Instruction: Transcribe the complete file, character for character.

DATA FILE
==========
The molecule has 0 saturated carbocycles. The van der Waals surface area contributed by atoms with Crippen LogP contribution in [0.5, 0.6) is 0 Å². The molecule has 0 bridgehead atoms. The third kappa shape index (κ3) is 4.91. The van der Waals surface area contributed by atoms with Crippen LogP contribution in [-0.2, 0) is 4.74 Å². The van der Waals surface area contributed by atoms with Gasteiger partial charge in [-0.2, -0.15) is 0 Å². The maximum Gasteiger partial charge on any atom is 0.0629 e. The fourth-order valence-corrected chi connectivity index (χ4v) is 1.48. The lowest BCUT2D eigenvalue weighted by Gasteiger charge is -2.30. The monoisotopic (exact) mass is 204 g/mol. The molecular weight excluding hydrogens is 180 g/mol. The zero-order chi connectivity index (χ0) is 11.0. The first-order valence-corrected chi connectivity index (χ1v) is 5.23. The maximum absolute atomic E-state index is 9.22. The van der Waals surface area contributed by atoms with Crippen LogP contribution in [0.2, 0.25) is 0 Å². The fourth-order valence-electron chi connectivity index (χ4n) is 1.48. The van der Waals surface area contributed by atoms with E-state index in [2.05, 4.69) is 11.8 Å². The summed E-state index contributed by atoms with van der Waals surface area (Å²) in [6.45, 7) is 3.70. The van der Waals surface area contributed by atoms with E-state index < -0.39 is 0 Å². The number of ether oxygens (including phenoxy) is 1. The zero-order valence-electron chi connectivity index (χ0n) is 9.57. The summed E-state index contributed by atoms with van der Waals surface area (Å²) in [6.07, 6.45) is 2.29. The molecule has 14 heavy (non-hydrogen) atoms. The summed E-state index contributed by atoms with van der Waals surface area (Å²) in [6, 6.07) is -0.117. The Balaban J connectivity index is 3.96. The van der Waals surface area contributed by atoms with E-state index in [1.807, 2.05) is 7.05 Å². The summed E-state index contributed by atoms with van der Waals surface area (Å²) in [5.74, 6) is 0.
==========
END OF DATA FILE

The molecule has 0 saturated carbocycles. The van der Waals surface area contributed by atoms with Crippen LogP contribution in [0.5, 0.6) is 0 Å². The molecule has 0 bridgehead atoms. The third kappa shape index (κ3) is 4.91. The van der Waals surface area contributed by atoms with Crippen LogP contribution in [-0.2, 0) is 4.74 Å². The van der Waals surface area contributed by atoms with Gasteiger partial charge in [-0.2, -0.15) is 0 Å². The maximum Gasteiger partial charge on any atom is 0.0629 e. The fourth-order valence-corrected chi connectivity index (χ4v) is 1.48. The lowest BCUT2D eigenvalue weighted by Gasteiger charge is -2.30. The monoisotopic (exact) mass is 204 g/mol. The molecular weight excluding hydrogens is 180 g/mol. The zero-order chi connectivity index (χ0) is 11.0. The first-order valence-corrected chi connectivity index (χ1v) is 5.23. The maximum absolute atomic E-state index is 9.22. The van der Waals surface area contributed by atoms with Crippen LogP contribution in [0.2, 0.25) is 0 Å². The fourth-order valence-electron chi connectivity index (χ4n) is 1.48. The van der Waals surface area contributed by atoms with E-state index in [2.05, 4.69) is 11.8 Å². The summed E-state index contributed by atoms with van der Waals surface area (Å²) in [6.45, 7) is 3.70. The van der Waals surface area contributed by atoms with E-state index < -0.39 is 0 Å². The number of ether oxygens (including phenoxy) is 1. The zero-order valence-electron chi connectivity index (χ0n) is 9.57. The summed E-state index contributed by atoms with van der Waals surface area (Å²) in [6.07, 6.45) is 2.29. The molecule has 14 heavy (non-hydrogen) atoms. The summed E-state index contributed by atoms with van der Waals surface area (Å²) in [6, 6.07) is -0.117. The Balaban J connectivity index is 3.96. The van der Waals surface area contributed by atoms with E-state index in [1.807, 2.05) is 7.05 Å². The summed E-state index contributed by atoms with van der Waals surface area (Å²) in [5.74, 6) is 0.